Separating a child from whatever activity is going on when she misbehaves allows her the space she needs to think about what she's done. But is a time-out detrimental to a child's self-expression?
Ariel Gore: Time-outs shouldn't be viewed as punishment; they're a cooling-off period after your child has bitten or hit someone, or is just really wound up. They shouldn't last too long -- just one minute for every year of a child's age. And setting kids off by themselves is ideal; they need to be away from the center of activity.
Claire Lerner: If your goal is to help your child express her feelings, a time-out can teach her to be more repressive -- you're giving her the message that when she's angry, she has to be alone and put those feelings under the rug.
This doesn't mean you can't walk out of the room when your kid is in the throes of a tantrum. Before you leave, say, "I see you're having a hard time and you need to pull yourself back together. When you're ready, you can come to me." The key is to give your child the control.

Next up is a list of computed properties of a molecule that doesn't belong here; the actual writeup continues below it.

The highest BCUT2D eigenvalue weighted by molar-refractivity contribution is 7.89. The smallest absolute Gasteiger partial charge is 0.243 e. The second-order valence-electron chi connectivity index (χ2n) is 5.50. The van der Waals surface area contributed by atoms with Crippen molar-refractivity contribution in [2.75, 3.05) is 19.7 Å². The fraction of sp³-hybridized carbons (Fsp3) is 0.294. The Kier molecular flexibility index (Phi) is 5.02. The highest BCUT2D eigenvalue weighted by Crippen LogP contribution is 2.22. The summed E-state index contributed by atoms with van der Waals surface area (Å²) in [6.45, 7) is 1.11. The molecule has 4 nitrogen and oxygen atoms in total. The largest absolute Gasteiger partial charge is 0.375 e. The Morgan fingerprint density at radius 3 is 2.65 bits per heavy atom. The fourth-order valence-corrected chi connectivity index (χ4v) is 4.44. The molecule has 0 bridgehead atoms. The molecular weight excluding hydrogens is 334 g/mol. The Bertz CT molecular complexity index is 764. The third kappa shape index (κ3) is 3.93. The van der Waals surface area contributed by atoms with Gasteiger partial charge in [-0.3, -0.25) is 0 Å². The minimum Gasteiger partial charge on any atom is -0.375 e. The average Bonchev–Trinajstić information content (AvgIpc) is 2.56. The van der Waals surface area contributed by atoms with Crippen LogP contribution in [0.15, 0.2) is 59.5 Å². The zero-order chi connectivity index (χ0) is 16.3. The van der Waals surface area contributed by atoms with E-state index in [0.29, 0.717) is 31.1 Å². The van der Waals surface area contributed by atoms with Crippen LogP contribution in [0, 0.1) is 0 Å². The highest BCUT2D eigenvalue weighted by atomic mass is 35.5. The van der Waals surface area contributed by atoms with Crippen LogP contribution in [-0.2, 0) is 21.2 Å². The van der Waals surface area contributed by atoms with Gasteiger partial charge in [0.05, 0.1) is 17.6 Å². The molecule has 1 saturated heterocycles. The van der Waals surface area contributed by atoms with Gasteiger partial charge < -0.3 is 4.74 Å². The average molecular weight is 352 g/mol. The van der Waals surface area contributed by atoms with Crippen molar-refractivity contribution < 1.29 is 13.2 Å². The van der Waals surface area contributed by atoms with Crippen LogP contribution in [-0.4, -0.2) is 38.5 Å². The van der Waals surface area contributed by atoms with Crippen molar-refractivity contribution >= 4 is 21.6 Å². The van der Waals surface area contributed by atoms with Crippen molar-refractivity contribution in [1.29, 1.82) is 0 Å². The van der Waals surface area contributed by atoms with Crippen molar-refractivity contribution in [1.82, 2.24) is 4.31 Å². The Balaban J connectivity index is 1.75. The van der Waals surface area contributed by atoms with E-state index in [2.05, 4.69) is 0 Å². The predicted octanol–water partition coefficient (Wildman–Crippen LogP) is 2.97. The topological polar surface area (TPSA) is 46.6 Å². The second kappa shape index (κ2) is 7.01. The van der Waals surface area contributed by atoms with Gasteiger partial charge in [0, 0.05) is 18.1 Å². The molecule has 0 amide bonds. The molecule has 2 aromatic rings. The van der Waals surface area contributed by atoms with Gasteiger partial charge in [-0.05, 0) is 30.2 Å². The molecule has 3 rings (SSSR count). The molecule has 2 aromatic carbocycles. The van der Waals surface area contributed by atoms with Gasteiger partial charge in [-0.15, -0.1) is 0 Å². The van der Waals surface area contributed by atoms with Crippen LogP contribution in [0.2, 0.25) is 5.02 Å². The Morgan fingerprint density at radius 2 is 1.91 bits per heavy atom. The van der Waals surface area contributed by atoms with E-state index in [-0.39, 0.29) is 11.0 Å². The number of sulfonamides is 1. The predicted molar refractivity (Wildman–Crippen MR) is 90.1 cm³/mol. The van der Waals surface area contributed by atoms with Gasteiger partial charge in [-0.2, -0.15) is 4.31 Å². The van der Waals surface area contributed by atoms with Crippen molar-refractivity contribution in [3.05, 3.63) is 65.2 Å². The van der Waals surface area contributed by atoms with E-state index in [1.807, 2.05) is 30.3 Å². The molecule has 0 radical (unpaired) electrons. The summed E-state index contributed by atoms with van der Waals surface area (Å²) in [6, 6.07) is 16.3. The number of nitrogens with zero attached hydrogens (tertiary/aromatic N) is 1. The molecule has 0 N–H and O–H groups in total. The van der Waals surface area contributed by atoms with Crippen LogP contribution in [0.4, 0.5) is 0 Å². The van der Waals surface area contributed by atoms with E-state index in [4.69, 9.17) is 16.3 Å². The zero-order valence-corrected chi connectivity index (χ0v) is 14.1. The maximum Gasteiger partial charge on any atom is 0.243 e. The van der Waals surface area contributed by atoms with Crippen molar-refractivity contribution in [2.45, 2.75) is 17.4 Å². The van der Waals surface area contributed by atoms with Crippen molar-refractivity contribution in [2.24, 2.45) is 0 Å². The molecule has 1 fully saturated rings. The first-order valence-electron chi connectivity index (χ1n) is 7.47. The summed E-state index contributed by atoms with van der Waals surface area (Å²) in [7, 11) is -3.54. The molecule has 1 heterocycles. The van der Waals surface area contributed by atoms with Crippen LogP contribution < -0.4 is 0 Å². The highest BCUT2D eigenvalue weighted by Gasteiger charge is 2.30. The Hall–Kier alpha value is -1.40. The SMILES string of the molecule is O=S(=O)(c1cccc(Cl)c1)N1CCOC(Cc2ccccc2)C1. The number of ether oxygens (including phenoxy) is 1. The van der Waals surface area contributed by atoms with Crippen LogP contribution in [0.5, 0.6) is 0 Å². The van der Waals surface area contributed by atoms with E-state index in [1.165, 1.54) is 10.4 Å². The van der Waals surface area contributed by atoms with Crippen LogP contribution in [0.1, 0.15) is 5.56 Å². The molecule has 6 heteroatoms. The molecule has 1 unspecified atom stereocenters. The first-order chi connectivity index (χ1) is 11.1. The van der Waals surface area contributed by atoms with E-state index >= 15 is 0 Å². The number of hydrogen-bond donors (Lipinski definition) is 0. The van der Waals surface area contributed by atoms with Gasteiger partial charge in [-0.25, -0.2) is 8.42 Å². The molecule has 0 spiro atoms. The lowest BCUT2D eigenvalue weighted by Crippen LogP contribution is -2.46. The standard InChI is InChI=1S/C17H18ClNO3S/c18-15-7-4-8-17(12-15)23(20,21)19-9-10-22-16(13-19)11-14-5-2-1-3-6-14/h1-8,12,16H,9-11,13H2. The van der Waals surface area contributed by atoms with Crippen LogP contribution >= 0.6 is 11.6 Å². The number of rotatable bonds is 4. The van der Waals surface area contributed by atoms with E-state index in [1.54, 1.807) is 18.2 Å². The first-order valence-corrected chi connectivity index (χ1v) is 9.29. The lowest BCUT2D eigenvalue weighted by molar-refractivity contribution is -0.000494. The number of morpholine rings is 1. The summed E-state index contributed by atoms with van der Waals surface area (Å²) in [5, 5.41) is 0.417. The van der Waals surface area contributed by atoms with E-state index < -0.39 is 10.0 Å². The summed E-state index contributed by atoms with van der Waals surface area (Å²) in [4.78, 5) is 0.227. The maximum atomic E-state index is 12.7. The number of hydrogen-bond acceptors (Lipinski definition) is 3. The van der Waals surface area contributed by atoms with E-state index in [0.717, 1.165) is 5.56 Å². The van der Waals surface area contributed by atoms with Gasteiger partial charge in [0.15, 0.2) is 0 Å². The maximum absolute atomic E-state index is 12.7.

Marianne Neifert, M.D.: There's a danger in overusing time-outs. They're not a jail sentence, but a gift to help your child control her feelings. If you give a 4-year-old a four-minute time-out, and after two minutes she says she's ready to come out, let her. Ask her if she wants to talk about her emotions, but if she doesn't, don't push. Just name some of the ones you saw: "It looked to me like you were pretty upset or angry."
Since time-outs are about impulse control, they're effective only if you enforce them right away. If your son pulls his sister's hair, he should go into a time-out immediately. Don't ever say, "When we get home, you have to have a time-out," because by the time you get there, he'll have forgotten the incident and just feel confused.
William Sears, M.D.: Time-outs are appropriate whenever a child's misbehaving, but they'll work better if you use different names for them. You can say "You need thinking time" or "You need Susie time."